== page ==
November 15, 2018
Scattered clouds
  • 28.4 °F
  • Scattered clouds
Comment

Music City

Memorial alumni band members take influences to Nashville’s Future Thieves
Future Thieves commands the stage at Backstage Bar and Grill last Thanksgiving.

Tri-State musicians move to Nashville, Tennessee, all the time chasing their dreams. Reitz Memorial High School alumni Nick Goss and Austin McCool did just that, but not with country music in their heads. They went to rock.

Goss and McCool grew up like many other Midwestern rock fans listening to a mixture of classic and alternative rock. They played in bands together, trying to find their footing in the local music scene playing school talent shows wherever they could.

“We were like a lot of high school kids, taking lessons. Just about everyone I knew was learning an instrument,” says Goss. “As high school kids we couldn’t just gig anywhere, so like most we played at places like 1123 and Wired Coffee House, and we recorded at the old Guitar Lab off Green River Road.” 

Goss attended his first concert at the now demolished Roberts Municipal Stadium, a place where many dreams of rock and roll started in Evansville.

“It was Styx and REO Speedwagon,” he says. “I remember seeing what was going on and knew that’s what I wanted to do.”

After a brief stint at Purdue University, West Lafayette, Indiana, the musicians headed south.

It was in Nashville where the Evansville natives met vocalist Elliot Collett and drummer Gianni Gibson, and the band Future Thieves was born. The group pulls strongly from the southern-tinged sounds of Kings of Leon and My Morning Jacket, with deft melodies, big hooks, and tight arrangements. Their sounds suggest song craft, which certainly is a Nashville influence.

“As we write, we layer on and each of us brings their own point to the song. Elliot finds the melody in there and the words come from there,” Goss says of the band, which came together in the fall of 2013.

“We started after having a lot of experience individually, whether it was in the music industry or for Austin and I, it came after we both were at Purdue, and realized that we didn’t want to do that at all,” says Goss.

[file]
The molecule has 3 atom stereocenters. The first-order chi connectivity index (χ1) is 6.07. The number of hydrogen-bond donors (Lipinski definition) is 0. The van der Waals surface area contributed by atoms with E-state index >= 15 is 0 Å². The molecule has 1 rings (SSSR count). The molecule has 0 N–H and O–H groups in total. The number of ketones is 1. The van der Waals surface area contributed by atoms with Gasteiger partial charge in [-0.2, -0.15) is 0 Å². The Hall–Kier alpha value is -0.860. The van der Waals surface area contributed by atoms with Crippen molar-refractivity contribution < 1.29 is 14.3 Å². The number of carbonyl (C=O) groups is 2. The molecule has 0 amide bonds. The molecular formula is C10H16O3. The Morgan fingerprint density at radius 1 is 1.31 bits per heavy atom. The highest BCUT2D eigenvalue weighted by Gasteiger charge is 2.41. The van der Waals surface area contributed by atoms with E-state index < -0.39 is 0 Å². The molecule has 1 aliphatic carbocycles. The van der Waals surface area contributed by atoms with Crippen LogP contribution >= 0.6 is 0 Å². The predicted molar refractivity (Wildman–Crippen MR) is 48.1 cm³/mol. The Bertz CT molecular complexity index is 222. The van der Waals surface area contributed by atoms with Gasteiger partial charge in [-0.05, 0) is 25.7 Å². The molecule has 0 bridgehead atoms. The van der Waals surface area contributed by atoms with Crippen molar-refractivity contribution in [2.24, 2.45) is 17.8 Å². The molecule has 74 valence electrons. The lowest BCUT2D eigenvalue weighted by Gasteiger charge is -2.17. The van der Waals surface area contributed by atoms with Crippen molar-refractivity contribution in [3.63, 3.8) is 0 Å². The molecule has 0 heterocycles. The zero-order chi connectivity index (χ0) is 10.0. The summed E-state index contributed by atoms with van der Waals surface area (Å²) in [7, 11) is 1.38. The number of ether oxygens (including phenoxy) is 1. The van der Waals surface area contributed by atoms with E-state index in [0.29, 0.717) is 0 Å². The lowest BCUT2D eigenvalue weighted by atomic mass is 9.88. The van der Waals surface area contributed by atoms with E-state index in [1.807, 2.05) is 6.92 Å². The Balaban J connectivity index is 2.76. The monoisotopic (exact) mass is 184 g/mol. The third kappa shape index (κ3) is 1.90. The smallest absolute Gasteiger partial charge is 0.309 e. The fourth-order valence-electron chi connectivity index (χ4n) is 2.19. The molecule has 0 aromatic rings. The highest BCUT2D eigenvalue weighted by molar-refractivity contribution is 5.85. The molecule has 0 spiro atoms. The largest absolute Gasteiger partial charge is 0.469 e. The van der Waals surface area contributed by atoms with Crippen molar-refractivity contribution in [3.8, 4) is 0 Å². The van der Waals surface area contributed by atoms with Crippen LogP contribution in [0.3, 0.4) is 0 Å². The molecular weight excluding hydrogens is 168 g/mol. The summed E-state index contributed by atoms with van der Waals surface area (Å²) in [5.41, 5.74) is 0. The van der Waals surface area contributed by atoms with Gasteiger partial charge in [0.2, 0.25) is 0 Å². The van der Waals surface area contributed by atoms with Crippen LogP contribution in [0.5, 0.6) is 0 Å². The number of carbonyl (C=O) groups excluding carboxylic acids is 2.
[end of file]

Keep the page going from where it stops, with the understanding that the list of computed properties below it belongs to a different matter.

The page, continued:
Collett came from the hills of Kentucky and a coal-mining family. Gibson grew up in Los Angeles and lived in London, hailing from a music industry family.

“We’re all in our mid-20s, and we have a big drive and we love the music we are playing,” says Goss.

Like most ambitious bands, Future Thieves has traveled around the country performing.

“Life on the road is new for us. We bought a van and a trailer and we sleep in the van to save money on hotels,” says Goss. “We play the teeth-cutting clubs and play mostly in front of people who have not heard of us before. We’ll go across the country to find that one person — you never know who they know.”

For the band, the pay-off is communicating with the different audiences they come across. Goss reflects, “It’s great to see how people respond to our music in different parts of the country.”

Future Thieves is doing something right, for sure. So far they’ve had slots at Bonnaroo and Nashville Live on the Green. This year they will be seen at the much-coveted Forecastle Festival in Louisville.

Future Thieves played in Evansville last Thanksgiving at the Backstage Bar and Grill. With their drive and abilities, odds are each time they come to town, the room could get bigger.

The band anticipates playing another show in the Tri-State in April.

Their 2015 debut LP, entitled “Horizon Line,” is available now on all available digital media.

For more information about Future Thieves, visit futurethievesmusic.com.

Comments

No Comments

Have something to say about this article? Log in or register to share your opinion.

Find an Article

View all stories about:

View all stories from: